Even at that, TCU never quit. After a couple of careless Kansas possessions, the Horned Frogs trimmed to the KU lead to 80-76 with just over 2:00 to play. But there, again, was another Jayhawk to stem the tide. This time it was Graham, whose driving bucket with the shot clock winding down kissed off the glass and in just as he hit the deck.

“We definitely need that moving forward, different guys stepping up,” Mason said. “That’ll be great for our team.”

Appropriately, Mason delivered the final blow, floating a soft runner toward the rim with 1:23 to play that pushed the Kansas lead back to eight.

Perhaps most impressive about this Kansas victory — its 26th consecutive win in a conference opener and ninth straight win over TCU — was the fact that the Jayhawks did nearly all of it without the services of their second-leading scorer.

Kansas freshman Josh Jackson struggled in the early going, turning it over in transition and misfiring on his first three shots, with none really even coming close despite Jackson attacking the rim as he has done so often early in games this season.

Jackson played just eight minutes in the first half and saw his frustrations carry over into the second half. After missing his first couple of shots after the break, Jackson was whistled for his third foul on an over-the-back call with 18:07 to play.

Self and Jackson erupted with disagreement and the KU freshman compounded the mistake by getting his fourth foul via technical.

Jackson played just 12 minutes and scored four points on 2-of-8 shooting.

It wasn’t just Jackson who struggled in the early going. The Jayhawks did not score until the 16:44 mark and trailed by 10 seven minutes into the game.

TCU, meanwhile, was red-hot in the early going, hitting eight of its first 14 shots, including 4-of-6 from 3-point range to build that double-digit lead.

The Jayhawks tied the game almost as quickly as the Horned Frogs (11-2) built the 10-point lead, ripping off a stretch of eight consecutive makes, the last coming on a sweet, step-back 3-pointer by Sviatoslav Mykhailiuk, to give Kansas its first lead of the game (29-28) with 7:24 to play in the first half.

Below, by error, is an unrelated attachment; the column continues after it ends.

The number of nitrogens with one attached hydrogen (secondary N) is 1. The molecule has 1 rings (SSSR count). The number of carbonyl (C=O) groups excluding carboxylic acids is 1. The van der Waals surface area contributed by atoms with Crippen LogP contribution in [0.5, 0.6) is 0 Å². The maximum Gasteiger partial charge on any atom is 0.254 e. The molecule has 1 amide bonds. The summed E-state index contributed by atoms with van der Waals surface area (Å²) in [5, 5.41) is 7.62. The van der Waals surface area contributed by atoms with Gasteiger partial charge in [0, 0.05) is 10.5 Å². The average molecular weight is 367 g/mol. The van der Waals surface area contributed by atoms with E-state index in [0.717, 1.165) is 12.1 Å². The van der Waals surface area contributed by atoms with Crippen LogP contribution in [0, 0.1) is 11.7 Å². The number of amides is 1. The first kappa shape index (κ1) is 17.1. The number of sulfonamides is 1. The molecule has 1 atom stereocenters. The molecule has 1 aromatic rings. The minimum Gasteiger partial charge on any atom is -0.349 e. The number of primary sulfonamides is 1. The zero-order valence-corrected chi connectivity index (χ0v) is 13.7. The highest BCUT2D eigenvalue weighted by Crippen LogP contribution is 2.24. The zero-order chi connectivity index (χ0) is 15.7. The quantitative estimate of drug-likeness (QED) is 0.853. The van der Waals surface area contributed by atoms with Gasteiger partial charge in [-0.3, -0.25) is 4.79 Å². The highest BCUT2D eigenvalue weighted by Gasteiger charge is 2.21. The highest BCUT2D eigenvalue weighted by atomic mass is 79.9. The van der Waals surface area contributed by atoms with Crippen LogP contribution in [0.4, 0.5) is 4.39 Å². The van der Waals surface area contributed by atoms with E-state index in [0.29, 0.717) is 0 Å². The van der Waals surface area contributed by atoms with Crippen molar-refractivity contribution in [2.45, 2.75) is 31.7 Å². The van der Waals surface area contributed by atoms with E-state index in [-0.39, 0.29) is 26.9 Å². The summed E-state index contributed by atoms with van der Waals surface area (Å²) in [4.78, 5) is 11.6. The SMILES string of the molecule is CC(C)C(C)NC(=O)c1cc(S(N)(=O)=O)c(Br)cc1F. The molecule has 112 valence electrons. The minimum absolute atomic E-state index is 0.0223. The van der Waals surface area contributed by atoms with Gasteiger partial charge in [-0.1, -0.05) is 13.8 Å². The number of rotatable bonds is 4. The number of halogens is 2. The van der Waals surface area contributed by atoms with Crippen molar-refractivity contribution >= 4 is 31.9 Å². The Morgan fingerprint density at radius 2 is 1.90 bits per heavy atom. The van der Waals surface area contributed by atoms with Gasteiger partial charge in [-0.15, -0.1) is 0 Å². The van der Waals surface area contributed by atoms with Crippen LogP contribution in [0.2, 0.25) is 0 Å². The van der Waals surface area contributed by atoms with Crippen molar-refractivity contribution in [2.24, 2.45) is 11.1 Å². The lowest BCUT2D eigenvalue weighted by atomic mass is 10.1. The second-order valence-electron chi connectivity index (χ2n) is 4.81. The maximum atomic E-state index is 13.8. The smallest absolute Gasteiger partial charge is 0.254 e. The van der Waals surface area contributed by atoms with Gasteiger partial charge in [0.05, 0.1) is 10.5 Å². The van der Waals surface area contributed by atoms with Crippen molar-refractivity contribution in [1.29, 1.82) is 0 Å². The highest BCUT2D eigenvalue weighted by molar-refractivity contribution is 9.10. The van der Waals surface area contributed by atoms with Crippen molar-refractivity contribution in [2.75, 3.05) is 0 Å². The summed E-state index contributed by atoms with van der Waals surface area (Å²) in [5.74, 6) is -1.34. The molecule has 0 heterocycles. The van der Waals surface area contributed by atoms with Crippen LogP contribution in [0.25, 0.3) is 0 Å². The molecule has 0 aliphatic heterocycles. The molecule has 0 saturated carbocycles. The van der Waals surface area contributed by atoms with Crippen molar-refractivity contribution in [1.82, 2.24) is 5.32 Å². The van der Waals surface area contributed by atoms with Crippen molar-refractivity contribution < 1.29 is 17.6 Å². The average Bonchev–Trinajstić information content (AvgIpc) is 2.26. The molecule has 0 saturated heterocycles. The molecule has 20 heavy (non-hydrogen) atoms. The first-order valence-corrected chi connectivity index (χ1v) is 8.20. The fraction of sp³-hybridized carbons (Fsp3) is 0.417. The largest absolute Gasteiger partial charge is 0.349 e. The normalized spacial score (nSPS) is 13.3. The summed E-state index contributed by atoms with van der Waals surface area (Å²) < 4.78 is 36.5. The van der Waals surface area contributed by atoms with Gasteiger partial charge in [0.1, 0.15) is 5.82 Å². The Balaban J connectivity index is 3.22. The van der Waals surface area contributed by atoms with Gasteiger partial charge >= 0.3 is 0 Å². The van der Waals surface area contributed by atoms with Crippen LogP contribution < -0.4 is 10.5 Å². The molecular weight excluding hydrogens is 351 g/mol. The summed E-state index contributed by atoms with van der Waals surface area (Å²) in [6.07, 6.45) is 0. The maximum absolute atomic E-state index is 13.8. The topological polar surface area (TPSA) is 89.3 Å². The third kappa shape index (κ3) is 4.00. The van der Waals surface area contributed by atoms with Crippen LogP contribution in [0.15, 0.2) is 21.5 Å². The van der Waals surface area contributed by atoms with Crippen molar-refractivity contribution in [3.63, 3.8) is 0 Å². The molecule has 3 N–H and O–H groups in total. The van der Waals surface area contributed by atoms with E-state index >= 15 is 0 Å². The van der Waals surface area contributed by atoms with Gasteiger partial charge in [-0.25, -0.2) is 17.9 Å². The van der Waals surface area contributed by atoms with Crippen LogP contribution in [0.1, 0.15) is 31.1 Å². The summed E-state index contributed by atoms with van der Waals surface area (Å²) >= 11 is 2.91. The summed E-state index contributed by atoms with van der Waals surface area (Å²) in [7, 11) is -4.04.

“We knew we had to turn something around,” Lucas said. “I think we got some good momentum and we felt the momentum switch back to us and we knew that we were back in it and we just had to go from there.”

After Mykhailiuk’s three, the Jayhawks never trailed again on their way to a hard-fought, road win to open their chase toward a 13th consecutive Big 12 regular season title.

“We can complain that we didn’t play very well,” Self said. “But there’s a reason why we didn’t. I think TCU’s good. They were quicker than us, played smarter than us and we made enough shots where our mistakes didn’t cost us.”

Kansas returns to the floor Tuesday, when Kansas State comes to Allen Fieldhouse for the first of two Sunflower State clashes this season. Tip-off is set for 8 p.m.

By the Numbers: Kansas 86, TCU 80.

By the Numbers: Kansas 86, TCU 80.

— See what people were saying about the game during's live coverage.

More news and notes from Kansas vs. TCU


Suzi Marshall 5 years, 5 months ago

The team's FT percentage sky-rocked with Azubuike out and Jackson on the bench.

Jackson's game to commence the regular season was reminiscent to his pre-season start.